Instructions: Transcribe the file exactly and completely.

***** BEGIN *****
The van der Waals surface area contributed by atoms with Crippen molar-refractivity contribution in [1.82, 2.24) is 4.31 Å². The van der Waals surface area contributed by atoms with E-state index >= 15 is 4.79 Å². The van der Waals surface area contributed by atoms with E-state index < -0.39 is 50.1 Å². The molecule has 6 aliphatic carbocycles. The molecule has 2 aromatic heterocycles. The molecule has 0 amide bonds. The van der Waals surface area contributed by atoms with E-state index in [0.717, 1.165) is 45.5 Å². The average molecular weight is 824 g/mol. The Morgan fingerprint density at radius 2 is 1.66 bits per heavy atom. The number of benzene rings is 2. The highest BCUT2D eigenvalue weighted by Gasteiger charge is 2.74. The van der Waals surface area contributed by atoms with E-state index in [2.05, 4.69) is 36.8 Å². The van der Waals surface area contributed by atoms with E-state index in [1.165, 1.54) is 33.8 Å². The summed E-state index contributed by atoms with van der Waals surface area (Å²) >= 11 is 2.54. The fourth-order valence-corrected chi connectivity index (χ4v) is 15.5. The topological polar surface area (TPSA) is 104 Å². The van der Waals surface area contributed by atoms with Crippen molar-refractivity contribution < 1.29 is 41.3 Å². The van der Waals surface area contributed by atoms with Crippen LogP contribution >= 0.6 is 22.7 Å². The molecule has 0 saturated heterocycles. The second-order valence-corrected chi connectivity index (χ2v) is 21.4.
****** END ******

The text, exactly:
The van der Waals surface area contributed by atoms with Crippen molar-refractivity contribution in [1.82, 2.24) is 4.31 Å². The van der Waals surface area contributed by atoms with E-state index >= 15 is 4.79 Å². The van der Waals surface area contributed by atoms with E-state index < -0.39 is 50.1 Å². The molecule has 6 aliphatic carbocycles. The molecule has 2 aromatic heterocycles. The molecule has 0 amide bonds. The van der Waals surface area contributed by atoms with E-state index in [0.717, 1.165) is 45.5 Å². The average molecular weight is 824 g/mol. The Morgan fingerprint density at radius 2 is 1.66 bits per heavy atom. The number of benzene rings is 2. The highest BCUT2D eigenvalue weighted by Gasteiger charge is 2.74. The van der Waals surface area contributed by atoms with E-state index in [2.05, 4.69) is 36.8 Å². The van der Waals surface area contributed by atoms with E-state index in [1.165, 1.54) is 33.8 Å². The summed E-state index contributed by atoms with van der Waals surface area (Å²) >= 11 is 2.54. The fourth-order valence-corrected chi connectivity index (χ4v) is 15.5. The topological polar surface area (TPSA) is 104 Å². The van der Waals surface area contributed by atoms with Crippen molar-refractivity contribution < 1.29 is 41.3 Å². The van der Waals surface area contributed by atoms with Crippen LogP contribution >= 0.6 is 22.7 Å². The molecule has 0 saturated heterocycles. The second-order valence-corrected chi connectivity index (χ2v) is 21.4.